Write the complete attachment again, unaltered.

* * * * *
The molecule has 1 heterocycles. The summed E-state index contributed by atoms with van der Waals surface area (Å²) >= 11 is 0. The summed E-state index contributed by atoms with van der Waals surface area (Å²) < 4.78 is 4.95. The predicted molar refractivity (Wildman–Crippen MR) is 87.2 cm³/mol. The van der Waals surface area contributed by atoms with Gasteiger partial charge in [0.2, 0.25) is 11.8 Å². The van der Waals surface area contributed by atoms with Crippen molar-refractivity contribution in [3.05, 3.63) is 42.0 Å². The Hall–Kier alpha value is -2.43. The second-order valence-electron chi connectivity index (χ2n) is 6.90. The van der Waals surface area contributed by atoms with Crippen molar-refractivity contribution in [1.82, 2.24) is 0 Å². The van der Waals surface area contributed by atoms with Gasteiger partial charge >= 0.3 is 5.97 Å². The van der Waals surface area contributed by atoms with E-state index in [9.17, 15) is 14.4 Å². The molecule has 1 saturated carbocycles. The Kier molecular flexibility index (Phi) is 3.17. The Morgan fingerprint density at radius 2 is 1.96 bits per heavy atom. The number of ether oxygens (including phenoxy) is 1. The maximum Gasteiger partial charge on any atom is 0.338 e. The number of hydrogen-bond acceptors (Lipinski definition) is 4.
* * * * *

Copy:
The molecule has 1 heterocycles. The summed E-state index contributed by atoms with van der Waals surface area (Å²) >= 11 is 0. The summed E-state index contributed by atoms with van der Waals surface area (Å²) < 4.78 is 4.95. The predicted molar refractivity (Wildman–Crippen MR) is 87.2 cm³/mol. The van der Waals surface area contributed by atoms with Gasteiger partial charge in [0.2, 0.25) is 11.8 Å². The van der Waals surface area contributed by atoms with Crippen molar-refractivity contribution in [3.05, 3.63) is 42.0 Å². The Hall–Kier alpha value is -2.43. The second-order valence-electron chi connectivity index (χ2n) is 6.90. The van der Waals surface area contributed by atoms with Crippen molar-refractivity contribution in [1.82, 2.24) is 0 Å². The van der Waals surface area contributed by atoms with Gasteiger partial charge >= 0.3 is 5.97 Å². The van der Waals surface area contributed by atoms with E-state index in [9.17, 15) is 14.4 Å². The molecule has 1 saturated carbocycles. The Kier molecular flexibility index (Phi) is 3.17. The Morgan fingerprint density at radius 2 is 1.96 bits per heavy atom. The number of ether oxygens (including phenoxy) is 1. The maximum Gasteiger partial charge on any atom is 0.338 e. The number of hydrogen-bond acceptors (Lipinski definition) is 4.